Four Shi'a Muslim men were killed yesterday in Egypt by a mob led by Salafi sheiks, in an incident that underlines the increasing vulnerability of religious minorities in the country.
YouTube footage shows the bodies of the victims being dragged through the streets
The men died when hundreds of Sunni Muslim men attacked Shi'a homes in the village of Zawyat Abu Musalam in Giza Governorate as they gathered there on the afternoon of 23 June. Among those killed were prominent Shi'a cleric Hassan Shehata and his brother. Disturbing footage has emerged on YouTube depicting the bodies of the victims being dragged through the streets and desecrated to shouts of "Allahu Akhbar". The attackers are also reported to have torched Shi'a homes and injured several people.
The deaths follow a marked surge in anti-Shi'a rhetoric and hate speech. Al Ahram news agency reports that Salafi sheikhs in the village had launched verbal attacks on Shi'as for the last three weeks, accusing them of being infidels and spreading debauchery.
Such inflammatory rhetoric has been ongoing since the visit to Cairo of former Iranian president Ahmadinejad in February, but has become increasingly vitriolic as the civil war in Syria has progressed. In April, Dr. Mohamed Taha, a member of the Muslim Brotherhood's Guidance Bureau and head of the Brotherhood's pedagogy department, said the Egyptian people and government would not accept the existence or spread of Shi'a Islam in Egypt under any circumstances.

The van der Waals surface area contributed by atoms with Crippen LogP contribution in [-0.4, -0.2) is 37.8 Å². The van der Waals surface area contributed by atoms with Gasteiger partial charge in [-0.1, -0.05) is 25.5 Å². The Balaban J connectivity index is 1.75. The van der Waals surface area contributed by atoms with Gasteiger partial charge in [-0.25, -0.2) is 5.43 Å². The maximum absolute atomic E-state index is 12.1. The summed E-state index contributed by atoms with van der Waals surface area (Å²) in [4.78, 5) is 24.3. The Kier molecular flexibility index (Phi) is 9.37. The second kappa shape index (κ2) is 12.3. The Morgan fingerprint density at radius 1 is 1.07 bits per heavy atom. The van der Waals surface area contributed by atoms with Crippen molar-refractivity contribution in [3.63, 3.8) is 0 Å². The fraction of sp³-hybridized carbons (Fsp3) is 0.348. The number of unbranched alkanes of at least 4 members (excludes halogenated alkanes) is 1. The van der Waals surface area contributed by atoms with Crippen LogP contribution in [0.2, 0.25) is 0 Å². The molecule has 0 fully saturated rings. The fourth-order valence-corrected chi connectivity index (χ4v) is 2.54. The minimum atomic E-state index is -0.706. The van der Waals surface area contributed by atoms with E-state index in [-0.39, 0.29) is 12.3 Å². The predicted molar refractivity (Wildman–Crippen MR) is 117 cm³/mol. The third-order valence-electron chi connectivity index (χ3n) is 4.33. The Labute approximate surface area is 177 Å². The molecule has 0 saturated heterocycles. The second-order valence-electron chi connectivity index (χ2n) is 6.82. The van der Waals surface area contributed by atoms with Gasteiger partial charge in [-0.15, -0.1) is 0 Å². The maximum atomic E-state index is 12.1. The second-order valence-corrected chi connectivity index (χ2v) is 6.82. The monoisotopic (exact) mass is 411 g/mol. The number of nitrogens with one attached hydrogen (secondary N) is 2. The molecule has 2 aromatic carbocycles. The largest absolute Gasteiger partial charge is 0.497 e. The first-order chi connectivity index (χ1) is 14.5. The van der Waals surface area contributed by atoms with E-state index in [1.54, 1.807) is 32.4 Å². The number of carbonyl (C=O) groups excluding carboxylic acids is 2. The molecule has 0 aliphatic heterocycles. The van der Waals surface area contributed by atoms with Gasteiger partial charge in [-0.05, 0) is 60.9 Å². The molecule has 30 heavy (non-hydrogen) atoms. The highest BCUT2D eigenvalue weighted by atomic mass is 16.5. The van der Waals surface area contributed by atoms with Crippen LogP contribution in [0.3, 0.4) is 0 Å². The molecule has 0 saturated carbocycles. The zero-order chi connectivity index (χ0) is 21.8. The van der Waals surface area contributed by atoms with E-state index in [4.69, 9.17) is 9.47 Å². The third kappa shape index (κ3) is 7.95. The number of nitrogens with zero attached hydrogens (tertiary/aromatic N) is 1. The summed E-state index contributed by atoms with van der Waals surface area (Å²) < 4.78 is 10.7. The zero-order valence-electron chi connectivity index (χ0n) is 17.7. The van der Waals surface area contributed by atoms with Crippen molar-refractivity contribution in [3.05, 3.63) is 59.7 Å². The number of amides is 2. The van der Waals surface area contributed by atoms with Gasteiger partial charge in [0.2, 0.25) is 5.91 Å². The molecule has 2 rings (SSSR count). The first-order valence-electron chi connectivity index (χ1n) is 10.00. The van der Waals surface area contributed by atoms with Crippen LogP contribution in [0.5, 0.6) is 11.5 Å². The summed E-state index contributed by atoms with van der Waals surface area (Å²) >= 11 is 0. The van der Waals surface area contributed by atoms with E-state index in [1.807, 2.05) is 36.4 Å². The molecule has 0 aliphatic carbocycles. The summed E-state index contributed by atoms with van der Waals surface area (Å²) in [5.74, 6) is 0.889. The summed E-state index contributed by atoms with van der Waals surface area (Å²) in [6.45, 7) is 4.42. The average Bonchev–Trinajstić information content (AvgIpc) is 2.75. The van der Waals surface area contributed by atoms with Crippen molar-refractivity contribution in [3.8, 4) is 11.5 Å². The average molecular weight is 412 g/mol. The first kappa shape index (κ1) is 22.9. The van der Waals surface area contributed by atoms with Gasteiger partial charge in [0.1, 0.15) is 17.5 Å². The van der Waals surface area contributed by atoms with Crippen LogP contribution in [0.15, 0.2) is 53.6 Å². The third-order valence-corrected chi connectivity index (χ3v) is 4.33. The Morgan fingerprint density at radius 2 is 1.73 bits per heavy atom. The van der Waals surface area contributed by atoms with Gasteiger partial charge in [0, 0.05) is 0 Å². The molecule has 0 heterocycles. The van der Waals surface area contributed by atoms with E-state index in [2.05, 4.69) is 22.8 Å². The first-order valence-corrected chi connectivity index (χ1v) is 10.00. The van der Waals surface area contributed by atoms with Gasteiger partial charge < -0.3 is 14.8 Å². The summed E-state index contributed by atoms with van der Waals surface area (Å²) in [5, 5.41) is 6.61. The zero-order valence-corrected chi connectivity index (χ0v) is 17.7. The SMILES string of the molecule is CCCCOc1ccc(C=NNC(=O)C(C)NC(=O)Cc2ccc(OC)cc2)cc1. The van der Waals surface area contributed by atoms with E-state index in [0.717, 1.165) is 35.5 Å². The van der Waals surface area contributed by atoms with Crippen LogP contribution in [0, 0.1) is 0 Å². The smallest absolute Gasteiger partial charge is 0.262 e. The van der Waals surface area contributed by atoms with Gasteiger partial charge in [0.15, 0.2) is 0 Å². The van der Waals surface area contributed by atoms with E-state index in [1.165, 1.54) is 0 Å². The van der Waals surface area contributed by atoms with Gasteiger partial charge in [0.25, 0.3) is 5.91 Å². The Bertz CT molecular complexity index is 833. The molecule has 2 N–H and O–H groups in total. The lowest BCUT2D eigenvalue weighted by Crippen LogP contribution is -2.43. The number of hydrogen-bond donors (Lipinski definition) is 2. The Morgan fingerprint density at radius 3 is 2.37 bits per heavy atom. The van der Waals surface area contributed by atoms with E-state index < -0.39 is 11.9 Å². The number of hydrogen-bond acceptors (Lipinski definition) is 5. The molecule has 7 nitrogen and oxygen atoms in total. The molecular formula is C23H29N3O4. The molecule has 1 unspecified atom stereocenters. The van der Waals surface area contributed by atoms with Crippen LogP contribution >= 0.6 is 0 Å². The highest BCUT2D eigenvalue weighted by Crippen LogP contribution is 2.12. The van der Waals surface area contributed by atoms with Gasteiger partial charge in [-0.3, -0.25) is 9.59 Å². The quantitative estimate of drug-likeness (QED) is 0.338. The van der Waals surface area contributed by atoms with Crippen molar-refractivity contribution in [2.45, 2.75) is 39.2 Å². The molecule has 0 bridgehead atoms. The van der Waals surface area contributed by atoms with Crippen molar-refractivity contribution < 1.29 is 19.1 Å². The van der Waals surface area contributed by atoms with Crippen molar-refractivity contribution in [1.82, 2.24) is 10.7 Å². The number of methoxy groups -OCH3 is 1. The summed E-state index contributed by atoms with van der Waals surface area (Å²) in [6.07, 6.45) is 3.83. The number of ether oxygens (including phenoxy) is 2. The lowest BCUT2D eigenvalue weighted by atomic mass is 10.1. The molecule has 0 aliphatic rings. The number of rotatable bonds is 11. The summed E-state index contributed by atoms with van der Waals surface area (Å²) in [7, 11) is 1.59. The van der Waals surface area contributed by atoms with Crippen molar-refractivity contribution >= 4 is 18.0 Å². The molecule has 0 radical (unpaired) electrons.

MP describes Shi'as as "more dangerous than naked [women]"
In May, Tharwat Attallah, a member of parliament for the Salafi Nour Party, described Shi'as as being "more dangerous than naked [women]", and "a danger to Egypt's national security", while his colleague Abd El-Galeil El-Qassem, also from the Nour Party, said that Shi'ism would undermine the "essence of religion and the [Sunni] doctrine." During a Syria Solidarity Conference on 15 June that was attended by President Morsi, Salafi sheikhs are reported to have insulted Shi'as, inciting violence against them.
The murders in Giza mirror attacks over decades on Egypt's Coptic community, and also highlight a surge in such sectarian violence since the 2011 Uprising and the increasing vulnerability of religious minorities under the current regime. Members of the Salafi movement have been at the forefront of most of the recent sectarian incidents, the majority of which have been preceded by inflammatory and inciting rhetoric. As is generally the case during attacks on the Coptic community, eyewitnesses to the murders of the Shi'a men in Giza claim that despite being present, the police did nothing to stem the violence.
CSW calls for immediate action against anyone using hate speech to validate violence against vulnerable groups
Mervyn Thomas, Chief Executive at Christian Solidarity Worldwide (CSW), said, "We offer our condolences to the families of these four men. The situation for Egypt's religious minorities is becoming increasingly untenable due to a failure at governmental level to take action to address the pervasive culture of impunity that underpins sectarianism. We urge the Egyptian government to extend the same rights and protections to the country's religious minorities as to every other citizen, to take immediate action against anyone using hate speech to validate violence against vulnerable groups, and to direct the security services to take proactive measures to diligently apprehend and prosecute the perpetrators and inciters of sectarian violence from this time onwards."